How to lead organizational change successfully

“When you want to change things, you want to make sure there’s something that people can hold on to; something else that’s staying the same.” I was extremely pleased to host Lavinia Thanapathy on the “The World-Class Leaders Show” in the new Episode 011.  Lavinia is a change champion and a professional speaker on the people aspect of change. During the Coronavirus pandemic, Lavinia was named one of the leading LinkedIn voices for thought leadership on change and adaptability. She is the co-author of the bestselling book “Unleash Your Voice: Powerful Public Speaking for Every Woman”. Lavinia is also the founding chair for the “Inspiring Girls” organization in Singapore. How shall we deal with change in the organization? We often say that “change is inevitable,” but we generally don’t get taught how to deal with change We don’t build the skill into our children’s education, and we don’t effectively build it into the way we lead our teams. We give people processes; we give them the “how,” but we forget that the pieces in our lives are tied up with complicated strings.  Moving one piece will impact another and create all sorts of tangled webs. Only 54% of organizational changes are successful – that’s tossing a coin on your organization’s success rate.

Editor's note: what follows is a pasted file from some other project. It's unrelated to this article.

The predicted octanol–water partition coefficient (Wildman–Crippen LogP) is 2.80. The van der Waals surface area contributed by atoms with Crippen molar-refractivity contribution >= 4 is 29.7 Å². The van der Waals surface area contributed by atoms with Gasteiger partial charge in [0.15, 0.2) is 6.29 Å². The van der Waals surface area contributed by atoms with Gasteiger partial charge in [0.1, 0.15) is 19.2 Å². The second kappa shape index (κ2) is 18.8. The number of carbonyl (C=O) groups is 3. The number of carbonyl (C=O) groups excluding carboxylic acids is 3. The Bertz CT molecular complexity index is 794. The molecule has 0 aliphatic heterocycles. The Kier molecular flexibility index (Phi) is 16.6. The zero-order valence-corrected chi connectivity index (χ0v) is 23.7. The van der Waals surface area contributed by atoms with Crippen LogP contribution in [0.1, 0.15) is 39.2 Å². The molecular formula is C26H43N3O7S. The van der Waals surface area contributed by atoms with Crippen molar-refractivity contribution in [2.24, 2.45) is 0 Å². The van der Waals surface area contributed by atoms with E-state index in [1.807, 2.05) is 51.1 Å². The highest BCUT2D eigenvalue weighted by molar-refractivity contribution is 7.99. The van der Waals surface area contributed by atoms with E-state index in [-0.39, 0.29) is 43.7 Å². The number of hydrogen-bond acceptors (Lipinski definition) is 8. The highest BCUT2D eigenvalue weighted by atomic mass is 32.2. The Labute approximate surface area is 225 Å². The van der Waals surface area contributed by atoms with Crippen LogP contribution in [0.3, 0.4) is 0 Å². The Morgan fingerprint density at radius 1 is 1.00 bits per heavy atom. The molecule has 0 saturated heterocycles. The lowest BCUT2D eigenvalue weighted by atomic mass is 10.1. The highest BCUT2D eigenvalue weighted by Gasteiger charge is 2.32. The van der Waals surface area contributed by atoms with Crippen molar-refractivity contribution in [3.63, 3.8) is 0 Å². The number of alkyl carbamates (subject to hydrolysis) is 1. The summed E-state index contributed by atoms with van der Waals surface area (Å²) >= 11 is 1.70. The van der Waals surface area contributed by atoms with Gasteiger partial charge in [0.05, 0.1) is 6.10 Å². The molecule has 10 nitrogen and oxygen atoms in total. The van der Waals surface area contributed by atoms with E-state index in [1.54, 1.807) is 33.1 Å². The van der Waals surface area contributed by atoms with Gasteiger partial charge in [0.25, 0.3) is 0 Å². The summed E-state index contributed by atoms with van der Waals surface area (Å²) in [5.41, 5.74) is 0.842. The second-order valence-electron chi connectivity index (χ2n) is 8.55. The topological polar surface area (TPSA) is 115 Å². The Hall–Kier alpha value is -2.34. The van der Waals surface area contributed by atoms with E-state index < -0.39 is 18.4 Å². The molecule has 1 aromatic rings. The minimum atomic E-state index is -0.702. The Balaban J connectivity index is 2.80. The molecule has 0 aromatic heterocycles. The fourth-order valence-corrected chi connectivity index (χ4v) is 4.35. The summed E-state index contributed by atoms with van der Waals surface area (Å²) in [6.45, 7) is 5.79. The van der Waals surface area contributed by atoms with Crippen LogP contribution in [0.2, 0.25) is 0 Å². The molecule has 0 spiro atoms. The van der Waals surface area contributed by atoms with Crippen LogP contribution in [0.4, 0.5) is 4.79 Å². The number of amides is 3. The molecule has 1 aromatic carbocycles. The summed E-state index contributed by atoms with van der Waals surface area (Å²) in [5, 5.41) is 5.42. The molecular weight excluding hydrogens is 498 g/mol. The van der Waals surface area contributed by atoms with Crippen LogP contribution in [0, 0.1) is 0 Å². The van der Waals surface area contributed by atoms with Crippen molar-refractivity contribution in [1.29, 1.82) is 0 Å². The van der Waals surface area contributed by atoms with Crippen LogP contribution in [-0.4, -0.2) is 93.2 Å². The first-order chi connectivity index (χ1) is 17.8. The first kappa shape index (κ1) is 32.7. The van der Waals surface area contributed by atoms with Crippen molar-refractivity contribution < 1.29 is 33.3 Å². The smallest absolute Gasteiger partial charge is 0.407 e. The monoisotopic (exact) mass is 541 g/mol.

Imposed Change versus Opportunistic Change